There has been much hubbub about fracking the past few years. Documentaries and impassioned celebrities have brought much needed attention to the issue. Environmental classes now explore the process and its ecological impact. Political figures boast of the economic improvement it could bring to their constituency. Everyone ostensibly has a definitive position on it. However, for me at least, hydraulic fracturing remains somewhat of an enigma. Controversial issues such as these present moral dilemmas that often coincide with fiscal constraints and political agendas.
It’s always difficult for me to choose who I fight for. Both sides make appealing arguments that require pragmatism and research to reach a decision. I want to fully comprehend every angle of the matter so I can make the best judgment.
I’ve recently done a bit of Internet sifting and I’ve found various articles that help me get a better glimpse of the fracking situation. Here is what I’ve found:
According to the Pittsburgh Post Gazette, the Pennsylvania Department of Health is referring callers with complaints of illness due to fracking to the Bureau of Epidemiology whenever buzzwords such as “fracking”, “Marcellus shale”, or “drilling” come into play. It frightens me when health concerns no longer interest our Department of Health. The ethical dilemma involved is the integrity of the department—are they living up to their mission?
NPR (one of my most trusted sources in a sea of unreliable, biased sources) reported last week that oil and gas operations have contaminated Pennsylvanian water supplies 209 times since the end of 2007 (paywall). However, no statistics were given on what companies were involved, what pollutants were discovered, or why these problems transpired. In fact, even the health complaints were not made public unlike in other states that have experienced similar fracking incidences. After reading other articles, there seems to be a trend—no public information.
From my position, the gas industry seems tremendously secretive sitting on top of all this information. Without releasing information, these companies can easily suggest the lack of evidence supporting the health effects that manifest from fracking. From my findings, I see the need for more regulatory measures. Even if fracking was not a health or environmental issue, there still needs to be more accountability and transparency between the public and the shale gas industry.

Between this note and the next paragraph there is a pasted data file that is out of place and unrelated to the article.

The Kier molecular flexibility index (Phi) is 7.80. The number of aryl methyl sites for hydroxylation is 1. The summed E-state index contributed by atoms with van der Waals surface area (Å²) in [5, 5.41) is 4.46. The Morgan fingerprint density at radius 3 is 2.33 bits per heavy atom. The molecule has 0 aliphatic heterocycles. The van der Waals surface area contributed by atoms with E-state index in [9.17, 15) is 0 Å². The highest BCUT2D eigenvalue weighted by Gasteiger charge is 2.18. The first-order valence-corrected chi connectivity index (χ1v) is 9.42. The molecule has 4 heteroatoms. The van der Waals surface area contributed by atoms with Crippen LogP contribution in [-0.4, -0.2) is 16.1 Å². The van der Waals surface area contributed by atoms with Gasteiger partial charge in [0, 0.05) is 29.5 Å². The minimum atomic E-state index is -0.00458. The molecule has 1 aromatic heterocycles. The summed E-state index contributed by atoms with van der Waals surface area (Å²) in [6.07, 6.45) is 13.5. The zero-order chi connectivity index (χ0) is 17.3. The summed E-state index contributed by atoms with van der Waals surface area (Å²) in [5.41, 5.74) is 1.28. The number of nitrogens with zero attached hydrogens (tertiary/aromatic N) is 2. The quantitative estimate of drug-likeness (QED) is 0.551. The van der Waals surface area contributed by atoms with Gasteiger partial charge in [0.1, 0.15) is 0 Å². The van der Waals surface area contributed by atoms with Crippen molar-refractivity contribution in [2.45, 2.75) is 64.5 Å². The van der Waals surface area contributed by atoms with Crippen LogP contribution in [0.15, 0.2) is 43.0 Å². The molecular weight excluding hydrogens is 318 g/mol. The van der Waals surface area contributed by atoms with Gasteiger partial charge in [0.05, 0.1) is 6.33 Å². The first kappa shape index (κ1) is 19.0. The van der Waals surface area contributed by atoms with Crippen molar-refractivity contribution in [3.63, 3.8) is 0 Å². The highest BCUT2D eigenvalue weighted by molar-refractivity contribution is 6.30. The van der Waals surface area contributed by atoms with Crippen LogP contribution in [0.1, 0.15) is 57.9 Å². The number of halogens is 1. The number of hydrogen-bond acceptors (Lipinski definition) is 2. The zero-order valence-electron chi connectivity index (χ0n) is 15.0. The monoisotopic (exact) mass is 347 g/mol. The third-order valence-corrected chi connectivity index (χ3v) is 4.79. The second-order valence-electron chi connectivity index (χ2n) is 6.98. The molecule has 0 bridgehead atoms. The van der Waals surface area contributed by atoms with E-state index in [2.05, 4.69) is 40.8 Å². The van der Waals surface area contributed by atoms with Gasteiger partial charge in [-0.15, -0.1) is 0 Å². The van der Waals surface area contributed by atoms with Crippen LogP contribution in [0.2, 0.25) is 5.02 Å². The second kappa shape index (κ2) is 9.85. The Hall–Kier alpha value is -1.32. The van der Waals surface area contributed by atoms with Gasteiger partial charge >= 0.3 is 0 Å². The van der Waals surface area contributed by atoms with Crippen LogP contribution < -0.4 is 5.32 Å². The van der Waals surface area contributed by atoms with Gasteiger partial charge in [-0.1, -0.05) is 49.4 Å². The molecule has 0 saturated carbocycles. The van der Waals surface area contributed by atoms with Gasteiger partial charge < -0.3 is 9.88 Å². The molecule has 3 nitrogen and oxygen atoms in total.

Currently, House bill 2318 that provides, “a mechanism for implementing citizen participation under the state Environmental Rights Amendment” (the PA Sierra Club chapter director, Joanne Kilgour vocalized this at a hearing) is currently being evaluated. This bill will “empower citizens to have input and some control and discretion over what happens on state lands.” I believe this bill is a baby step in the right direction.
Although I have found information that makes me extremely wary of energy companies and I am the intern of one of the largest environmental grassroots organizations, I still have to acknowledge both sides of the battle. There is no panacea for both the businessmen and the environmentalists. They both have to make concessions and fight to win their cases. That is not to say there is no solution. I think practical measures can and must be taken to inform the public about the risks of fracking, and the answer lies in stricter regulation and greater industry and governmental transparency.
My opinions on fracking continue to grow as I research more. There is a wealth of information about hydraulic fracturing on the web that is expanding and is free for the taking. Please take advantage of this information and feel free to share your thoughts on fracking. We would love to hear your stance on the issue!
|Credit: Pittsburgh Post-Gazette|